The Canadian dollar fell to a three-week low during the US trading session, although the move was not driven by anything other than US dollar strength it appears.
Oil prices moved higher on the day due to China COVID-19 de-restriction hopes and GDP data from the Canadian economy came out better than most expected.
The GDP data showed that the Canadian economy expanded 0.7% on quarter in Q3 2022, a fifth consecutive quarter of growth, and following a 0.8% increase in Q2.
Growth in exports, non-residential structures, and business investment in inventories were moderated by declines in housing investment and household spending.
Exports increased 2.1%, led by crude oil and bitumen, and farm and fishing products. Imports fell 0.4%, reflecting widespread declines in energy products, including crude oil, natural gas, and nuclear fuel.
US Consumer Confidence data came in at 100.2 which was marginally better than the 100.00 expected. Going into the releases estimates ranged from 98.0 vs 103.9.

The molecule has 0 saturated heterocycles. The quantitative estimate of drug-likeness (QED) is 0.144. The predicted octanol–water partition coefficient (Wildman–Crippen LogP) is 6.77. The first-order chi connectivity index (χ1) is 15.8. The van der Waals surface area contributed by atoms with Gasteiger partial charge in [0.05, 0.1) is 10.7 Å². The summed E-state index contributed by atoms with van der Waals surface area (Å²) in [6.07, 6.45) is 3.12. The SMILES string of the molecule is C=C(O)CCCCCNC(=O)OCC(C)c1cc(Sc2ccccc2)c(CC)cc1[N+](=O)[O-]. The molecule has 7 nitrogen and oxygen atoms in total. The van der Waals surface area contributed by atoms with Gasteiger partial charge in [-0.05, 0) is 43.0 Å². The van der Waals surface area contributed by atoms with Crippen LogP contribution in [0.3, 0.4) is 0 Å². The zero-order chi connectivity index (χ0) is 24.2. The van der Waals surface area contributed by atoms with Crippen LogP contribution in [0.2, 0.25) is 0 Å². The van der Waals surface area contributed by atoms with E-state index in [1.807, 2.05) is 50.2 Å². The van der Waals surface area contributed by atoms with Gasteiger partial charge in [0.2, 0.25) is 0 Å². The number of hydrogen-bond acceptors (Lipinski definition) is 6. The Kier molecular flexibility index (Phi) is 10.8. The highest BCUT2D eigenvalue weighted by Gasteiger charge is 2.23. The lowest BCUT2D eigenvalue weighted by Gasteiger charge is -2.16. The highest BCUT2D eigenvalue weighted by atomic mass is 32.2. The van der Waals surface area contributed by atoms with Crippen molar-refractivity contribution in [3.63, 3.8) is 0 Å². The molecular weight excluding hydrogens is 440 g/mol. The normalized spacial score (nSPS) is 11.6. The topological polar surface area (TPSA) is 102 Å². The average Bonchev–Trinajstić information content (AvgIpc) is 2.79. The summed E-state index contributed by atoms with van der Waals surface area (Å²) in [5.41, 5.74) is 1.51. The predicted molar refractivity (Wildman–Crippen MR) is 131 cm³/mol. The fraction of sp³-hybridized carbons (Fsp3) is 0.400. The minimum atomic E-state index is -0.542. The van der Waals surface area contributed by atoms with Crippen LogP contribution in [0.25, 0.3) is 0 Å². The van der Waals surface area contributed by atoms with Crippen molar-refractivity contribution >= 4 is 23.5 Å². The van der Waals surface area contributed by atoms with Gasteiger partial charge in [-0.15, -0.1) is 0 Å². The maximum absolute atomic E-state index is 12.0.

Data inside the report showed that the Present situation 137.4 vs 138.9 prior and Expectations 75.4 vs 78.1 previously. One-year inflation expectations 7.2% vs 6.9% prior.
Breaking down the data, the present situation number fell sharply in the previous report, in October, and continued to fall; meanwhile the expectations number remains in recessionary territory below 80.
This afternoon the British pound remain subdued as BoE Governor Bailey spoke before lawmakers and discussed the merits of QE and the UK economy.
Bailey said, “There has been no discussion with government on pace and timing of BOE asset sales” and the “UK labour market has turned out to be much more constrained than we thought and different than other countries.
Elsewhere, silver prices made strong gains on the day, climbing towards the $21.50. The FTSE100 climbed above the 7,500 resistance are European stocks pulled higher.